The Vice President of the Government of Aragon (Spain), Arturo Aliaga, has participated in the kick-off meeting to launch an European cooperation initiative that for 36 months will study the possibilities of injecting hydrogen into existing natural gas networks as a way to reduce CO2 emissions.
The new European directives on energy and the environment are clear: the continent’s economy must be decarbonized, and efforts must be intensified in order to reduce contaminating emissions with an horizon of a 45% reduction by 2030. This requires a comprehensive strategy that includes an increase in energy production from renewable sources, decarbonization of the heating and cooling systems –still largely based on fossil fuels– a significant reduction in emissions from transport as well as greater integration, flexibility and Independence of European energy markets.
In this context, hydrogen originating from renewable resources can play an important role as an energy vector that helps to meet the aforementioned objectives in areas and sectors that are difficult to electrify, which requires careful planning to bring it from where it is produced to where it is going to be used. And the current natural gas networks can be an excellent option for doing so.
This is precisely the objective of the HIGGS project (Hydrogen In Gas GridS: a systematic validation approach at various admixture levels into high pressure grids) which is now launching with the aim of analysing the existing potential and requirements of the infrastructure, its components and its management – that involves injecting hydrogen into the current high pressure natural gas transport networks, something that will undoubtedly contribute to decarbonising gas uses.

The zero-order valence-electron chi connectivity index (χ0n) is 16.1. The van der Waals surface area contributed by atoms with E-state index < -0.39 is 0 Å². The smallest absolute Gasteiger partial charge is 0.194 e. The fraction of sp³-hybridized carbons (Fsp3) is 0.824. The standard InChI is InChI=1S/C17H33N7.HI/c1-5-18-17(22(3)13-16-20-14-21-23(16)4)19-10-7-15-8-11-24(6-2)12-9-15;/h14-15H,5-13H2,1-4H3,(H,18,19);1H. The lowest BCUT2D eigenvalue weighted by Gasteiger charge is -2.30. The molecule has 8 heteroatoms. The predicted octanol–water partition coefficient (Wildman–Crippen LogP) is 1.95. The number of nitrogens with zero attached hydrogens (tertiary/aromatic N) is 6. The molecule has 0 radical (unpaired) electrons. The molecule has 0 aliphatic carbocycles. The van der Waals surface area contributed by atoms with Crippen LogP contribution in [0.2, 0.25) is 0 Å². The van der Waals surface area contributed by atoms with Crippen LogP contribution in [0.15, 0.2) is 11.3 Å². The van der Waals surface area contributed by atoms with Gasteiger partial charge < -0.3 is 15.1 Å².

An international cooperation project
The Foundation for the Development of New Hydrogen Technologies in Aragon, located in the Walqa Technology Park in Huesca (Spain), has hosted the kick-off meeting of this Project. The event has been chaired by the president of the Foundation and Vice President of the Aragon Autonomous Community, Arturo Aliaga, who has welcomed the partners of HIGGS. REDEXIS (Spain), DVGW (German Association for Gas & Water, Germany), TECNALIA (Spain), HSR (University of Applied Sciences of Rapperswill, Switzerland) and ERIG (European Research Institute for Gas and Energy Innovation, based in Belgium) are the partners of this project coordinated by the Foundation.
The HIGGS Project has a duration of 36 months and a budget of 2 million Euros from European funding. To evaluate how different degrees of natural gas and hydrogen mixture behave in relation to the transport infrastructure, simulating different operating conditions by varying the flow, composition and quality of the gas, a testing platform will be developed at the facilities of the Aragon Hydrogen Foundation where all the elements will be tested at high pressure. Among them, a novel gas separation system developed within the framework of the Project that is based on membrane technology.
The HIGGS Project has received funding from the Fuel Cells and Hydrogen 2 Undertaking (FCH JU) under Grant Agreement no. 875091. The JU receives support from the European Union’s Horizon 2020 research and innovation programme and Spain, Germany, Belgium and Switzerland. The FCH JU is the main public-private partnership in Europe supporting research, technological development and demonstration activities in the field of hydrogen and fuel cell technologies.